What do you look for when shooting a subject?

Great journalism, and photojournalism in particular, is about taking the reader or viewer or listener on a journey. Most stories, whether written or visual, are going to be forgotten by the next day if they only convey literal information about what happened. The stories that stick are the ones that make you feel something, as if you’re present at the actual scene rather than simply looking at it from afar.

So when I’m photographing, I’m always trying to think about how to make a picture that makes the viewer feel something when they look at it. You assess the mood or feeling of the situation you’re in, and try to figure out how to convey that feeling — through the moment, light, color, composition and distance to subject. You think about composing with a foreground, midground and background, to place the viewer in the middle of the scene. If all of these things work together to communicate the feeling of the situation, then you’ve succeeded.

Sometimes, it’s not possible to get everything to work together that way, since as journalists we can’t alter the scene but only document it, and the elements may not all be present at every assignment or story. But that’s the goal. (And I’m stealing a lot of this explanation from the phenomenal photo editor and current Syracuse professor Mike Davis, but it’s to me the clearest way of understanding how to make a successful photograph.)

Do you have a favorite image or collection of images you’ve captured over the years?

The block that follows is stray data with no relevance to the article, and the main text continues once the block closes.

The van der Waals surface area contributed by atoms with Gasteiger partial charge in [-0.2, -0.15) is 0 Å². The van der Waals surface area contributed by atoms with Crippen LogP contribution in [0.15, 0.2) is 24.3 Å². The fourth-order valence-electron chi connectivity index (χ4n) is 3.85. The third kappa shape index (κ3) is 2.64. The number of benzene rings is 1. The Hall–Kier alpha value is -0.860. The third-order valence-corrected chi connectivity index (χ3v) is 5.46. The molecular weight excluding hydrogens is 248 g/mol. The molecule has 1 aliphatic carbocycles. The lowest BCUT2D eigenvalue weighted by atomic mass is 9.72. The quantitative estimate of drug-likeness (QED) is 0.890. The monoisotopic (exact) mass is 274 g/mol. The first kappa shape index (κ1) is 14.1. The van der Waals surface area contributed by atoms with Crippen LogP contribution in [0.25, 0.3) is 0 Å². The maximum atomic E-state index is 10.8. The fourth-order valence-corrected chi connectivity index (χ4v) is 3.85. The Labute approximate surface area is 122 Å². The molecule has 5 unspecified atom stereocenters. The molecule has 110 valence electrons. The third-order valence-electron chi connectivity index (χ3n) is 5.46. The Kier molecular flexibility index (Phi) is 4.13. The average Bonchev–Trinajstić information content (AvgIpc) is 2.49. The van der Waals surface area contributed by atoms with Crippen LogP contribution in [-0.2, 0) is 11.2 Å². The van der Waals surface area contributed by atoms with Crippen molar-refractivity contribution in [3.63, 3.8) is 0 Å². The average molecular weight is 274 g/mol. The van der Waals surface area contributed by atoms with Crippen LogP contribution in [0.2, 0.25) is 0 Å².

I don’t know that I have a favorite photo — I tend not to be personally attached to my work, though there are plenty of situations I’ve worked in that really stick out to me. But if I had to pick a photo that my mind keeps coming back to, it’s an image of Michael Brown’s mother, Lesley McSpadden, with a single tear rolling down her cheek, taken at a vigil the day after Brown was shot.

Later that night was the first wave of rioting and looting that sometimes accompanied the protests that would continue for several straight weeks and have sparked a national movement. The reason I keep coming back to this photograph is because everything else – protests, movements, grand jury deliberations – aside, a mother lost her son. That is an intensely personal grief even amid such a public reaction.

Because I’m from St. Louis and was in town when this vigil was held, before most of the national news organizations arrived, I was able to make this picture. It reminds me that behind every big “news story” is someone’s personal story.

Regarding your past work: how would you describe your experience covering Ferguson?